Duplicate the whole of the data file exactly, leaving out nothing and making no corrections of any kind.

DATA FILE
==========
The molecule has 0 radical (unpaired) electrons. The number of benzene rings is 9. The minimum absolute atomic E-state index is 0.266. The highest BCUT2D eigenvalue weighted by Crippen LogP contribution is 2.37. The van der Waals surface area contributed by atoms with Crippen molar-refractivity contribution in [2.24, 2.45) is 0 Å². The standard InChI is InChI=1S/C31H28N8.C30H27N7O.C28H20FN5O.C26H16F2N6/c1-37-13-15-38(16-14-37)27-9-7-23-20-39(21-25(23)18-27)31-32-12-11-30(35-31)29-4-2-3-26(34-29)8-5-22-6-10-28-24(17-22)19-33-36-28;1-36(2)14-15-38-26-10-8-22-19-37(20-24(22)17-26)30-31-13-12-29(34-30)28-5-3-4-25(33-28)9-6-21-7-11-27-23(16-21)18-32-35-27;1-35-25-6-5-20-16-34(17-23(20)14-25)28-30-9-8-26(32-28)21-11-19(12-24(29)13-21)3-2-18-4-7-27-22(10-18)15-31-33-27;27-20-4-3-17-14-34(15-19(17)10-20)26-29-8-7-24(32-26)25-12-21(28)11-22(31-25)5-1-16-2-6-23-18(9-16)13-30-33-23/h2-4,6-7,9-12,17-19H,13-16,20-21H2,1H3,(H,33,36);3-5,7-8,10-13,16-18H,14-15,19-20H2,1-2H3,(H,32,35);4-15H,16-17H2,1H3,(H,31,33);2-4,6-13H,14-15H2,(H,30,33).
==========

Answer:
The molecule has 0 radical (unpaired) electrons. The number of benzene rings is 9. The minimum absolute atomic E-state index is 0.266. The highest BCUT2D eigenvalue weighted by Crippen LogP contribution is 2.37. The van der Waals surface area contributed by atoms with Crippen molar-refractivity contribution in [2.24, 2.45) is 0 Å². The standard InChI is InChI=1S/C31H28N8.C30H27N7O.C28H20FN5O.C26H16F2N6/c1-37-13-15-38(16-14-37)27-9-7-23-20-39(21-25(23)18-27)31-32-12-11-30(35-31)29-4-2-3-26(34-29)8-5-22-6-10-28-24(17-22)19-33-36-28;1-36(2)14-15-38-26-10-8-22-19-37(20-24(22)17-26)30-31-13-12-29(34-30)28-5-3-4-25(33-28)9-6-21-7-11-27-23(16-21)18-32-35-27;1-35-25-6-5-20-16-34(17-23(20)14-25)28-30-9-8-26(32-28)21-11-19(12-24(29)13-21)3-2-18-4-7-27-22(10-18)15-31-33-27;27-20-4-3-17-14-34(15-19(17)10-20)26-29-8-7-24(32-26)25-12-21(28)11-22(31-25)5-1-16-2-6-23-18(9-16)13-30-33-23/h2-4,6-7,9-12,17-19H,13-16,20-21H2,1H3,(H,33,36);3-5,7-8,10-13,16-18H,14-15,19-20H2,1-2H3,(H,32,35);4-15H,16-17H2,1H3,(H,31,33);2-4,6-13H,14-15H2,(H,30,33).